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Perry continues to rebuild following tornado, seeks to replace emergency alert system

storm debris and wreckage of a building and emergency alert system
City of Perry
The city has been in contact with the company that services its emergency alert system to have it repaired.

The city of Perry is continuing to rebuild infrastructure after a tornado touched down in the community on August 11.

The tornado that passed through the city reached maximum wind speeds of 95 mph, according to the National Weather Service, and damaged several buildings. No injuries have been reported.

At a city council meeting Thursday, Mayor Sue Hammond commended city staff for helping respond to the severe weather, including cleanup of downed trees. She said the city has insurance that should cover the cost to replace most of the damaged buildings and infrastructure.

“The thing that we don’t have insurance for is all the trees, the beautiful trees that were uprooted and damaged and have had to be taken down because of the damage,” Hammond said.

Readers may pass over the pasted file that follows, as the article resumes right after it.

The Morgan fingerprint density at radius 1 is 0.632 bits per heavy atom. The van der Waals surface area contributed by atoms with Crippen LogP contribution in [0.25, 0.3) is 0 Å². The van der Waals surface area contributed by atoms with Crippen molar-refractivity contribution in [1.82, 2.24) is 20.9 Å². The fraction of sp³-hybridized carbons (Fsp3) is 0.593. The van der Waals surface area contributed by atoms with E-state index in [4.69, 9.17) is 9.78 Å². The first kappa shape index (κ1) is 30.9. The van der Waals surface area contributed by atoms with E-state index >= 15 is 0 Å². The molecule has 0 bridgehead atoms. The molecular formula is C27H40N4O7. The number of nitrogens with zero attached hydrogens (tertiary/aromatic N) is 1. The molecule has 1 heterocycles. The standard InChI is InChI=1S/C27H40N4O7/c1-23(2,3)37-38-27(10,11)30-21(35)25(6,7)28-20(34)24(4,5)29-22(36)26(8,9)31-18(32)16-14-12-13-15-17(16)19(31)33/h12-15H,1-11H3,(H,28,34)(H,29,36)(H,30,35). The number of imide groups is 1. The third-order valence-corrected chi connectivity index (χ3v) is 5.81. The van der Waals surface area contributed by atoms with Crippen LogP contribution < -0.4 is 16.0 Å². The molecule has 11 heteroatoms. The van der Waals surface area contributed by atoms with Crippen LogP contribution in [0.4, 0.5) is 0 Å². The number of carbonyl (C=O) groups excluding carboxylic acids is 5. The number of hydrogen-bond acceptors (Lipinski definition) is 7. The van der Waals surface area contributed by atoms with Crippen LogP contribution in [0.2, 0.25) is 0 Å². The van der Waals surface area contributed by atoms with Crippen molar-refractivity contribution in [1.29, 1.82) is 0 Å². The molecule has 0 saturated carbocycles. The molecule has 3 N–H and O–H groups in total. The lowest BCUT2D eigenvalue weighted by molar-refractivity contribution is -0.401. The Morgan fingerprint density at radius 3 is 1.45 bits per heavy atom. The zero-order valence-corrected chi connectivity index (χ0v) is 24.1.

Hammond said the city is thinking about creating a fund to help homeowners replace their trees.

The city is also asking its residents to sign up for an emergency alert system on their mobile devices after the storm damaged its severe weather siren.

Perry Police Chief Kyle Bawks said the city is working to replace the siren. But until then, he’s encouraging residents to opt into an alert system they can access on their phones.

“I know most people don’t go more than four to five feet away from their phone at any given point throughout the day, maybe even at night, so maybe a notification system that rings right into your phone would be the best way to do that,” Bawks said.

Officials say residents can join an alert system used across Shiawassee County called Smart 911 or sign up for notifications on local news and weather applications.

Arjun Thakkar is WKAR's politics and civics reporter.
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